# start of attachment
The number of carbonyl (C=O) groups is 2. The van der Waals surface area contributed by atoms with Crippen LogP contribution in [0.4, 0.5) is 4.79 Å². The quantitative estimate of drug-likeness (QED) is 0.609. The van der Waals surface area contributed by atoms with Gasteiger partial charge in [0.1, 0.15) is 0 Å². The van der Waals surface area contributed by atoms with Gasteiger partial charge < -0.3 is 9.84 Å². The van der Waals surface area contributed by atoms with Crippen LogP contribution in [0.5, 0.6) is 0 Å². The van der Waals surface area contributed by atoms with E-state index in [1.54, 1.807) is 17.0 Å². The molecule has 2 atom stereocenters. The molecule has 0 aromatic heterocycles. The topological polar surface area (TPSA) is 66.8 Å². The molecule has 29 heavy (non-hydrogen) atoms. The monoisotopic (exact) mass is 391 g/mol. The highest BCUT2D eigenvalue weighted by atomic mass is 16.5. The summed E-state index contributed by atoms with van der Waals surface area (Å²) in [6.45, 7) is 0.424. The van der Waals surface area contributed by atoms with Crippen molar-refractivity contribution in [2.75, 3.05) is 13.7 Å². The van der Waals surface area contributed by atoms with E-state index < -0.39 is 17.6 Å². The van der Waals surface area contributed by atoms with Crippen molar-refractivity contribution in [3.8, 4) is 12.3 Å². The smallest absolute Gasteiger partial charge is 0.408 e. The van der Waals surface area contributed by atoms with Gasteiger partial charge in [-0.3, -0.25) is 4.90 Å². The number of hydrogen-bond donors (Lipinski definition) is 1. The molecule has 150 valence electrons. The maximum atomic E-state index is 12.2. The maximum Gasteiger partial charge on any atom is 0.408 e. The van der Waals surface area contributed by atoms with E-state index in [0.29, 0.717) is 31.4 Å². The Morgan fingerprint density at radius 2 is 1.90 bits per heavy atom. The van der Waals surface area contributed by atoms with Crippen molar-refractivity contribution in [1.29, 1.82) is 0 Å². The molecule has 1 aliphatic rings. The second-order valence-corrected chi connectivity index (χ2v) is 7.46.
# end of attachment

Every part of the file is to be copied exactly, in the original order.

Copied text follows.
The number of carbonyl (C=O) groups is 2. The van der Waals surface area contributed by atoms with Crippen LogP contribution in [0.4, 0.5) is 4.79 Å². The quantitative estimate of drug-likeness (QED) is 0.609. The van der Waals surface area contributed by atoms with Gasteiger partial charge in [0.1, 0.15) is 0 Å². The van der Waals surface area contributed by atoms with Gasteiger partial charge < -0.3 is 9.84 Å². The van der Waals surface area contributed by atoms with Crippen LogP contribution in [0.5, 0.6) is 0 Å². The van der Waals surface area contributed by atoms with E-state index in [1.54, 1.807) is 17.0 Å². The molecule has 2 atom stereocenters. The molecule has 0 aromatic heterocycles. The topological polar surface area (TPSA) is 66.8 Å². The molecule has 29 heavy (non-hydrogen) atoms. The monoisotopic (exact) mass is 391 g/mol. The highest BCUT2D eigenvalue weighted by atomic mass is 16.5. The summed E-state index contributed by atoms with van der Waals surface area (Å²) in [6.45, 7) is 0.424. The van der Waals surface area contributed by atoms with Crippen molar-refractivity contribution in [2.75, 3.05) is 13.7 Å². The van der Waals surface area contributed by atoms with E-state index < -0.39 is 17.6 Å². The van der Waals surface area contributed by atoms with Crippen molar-refractivity contribution in [3.8, 4) is 12.3 Å². The smallest absolute Gasteiger partial charge is 0.408 e. The van der Waals surface area contributed by atoms with Gasteiger partial charge in [-0.3, -0.25) is 4.90 Å². The number of hydrogen-bond donors (Lipinski definition) is 1. The molecule has 150 valence electrons. The maximum atomic E-state index is 12.2. The maximum Gasteiger partial charge on any atom is 0.408 e. The van der Waals surface area contributed by atoms with E-state index in [0.29, 0.717) is 31.4 Å². The Morgan fingerprint density at radius 2 is 1.90 bits per heavy atom. The van der Waals surface area contributed by atoms with Crippen molar-refractivity contribution in [1.29, 1.82) is 0 Å². The molecule has 1 aliphatic rings. The second-order valence-corrected chi connectivity index (χ2v) is 7.46.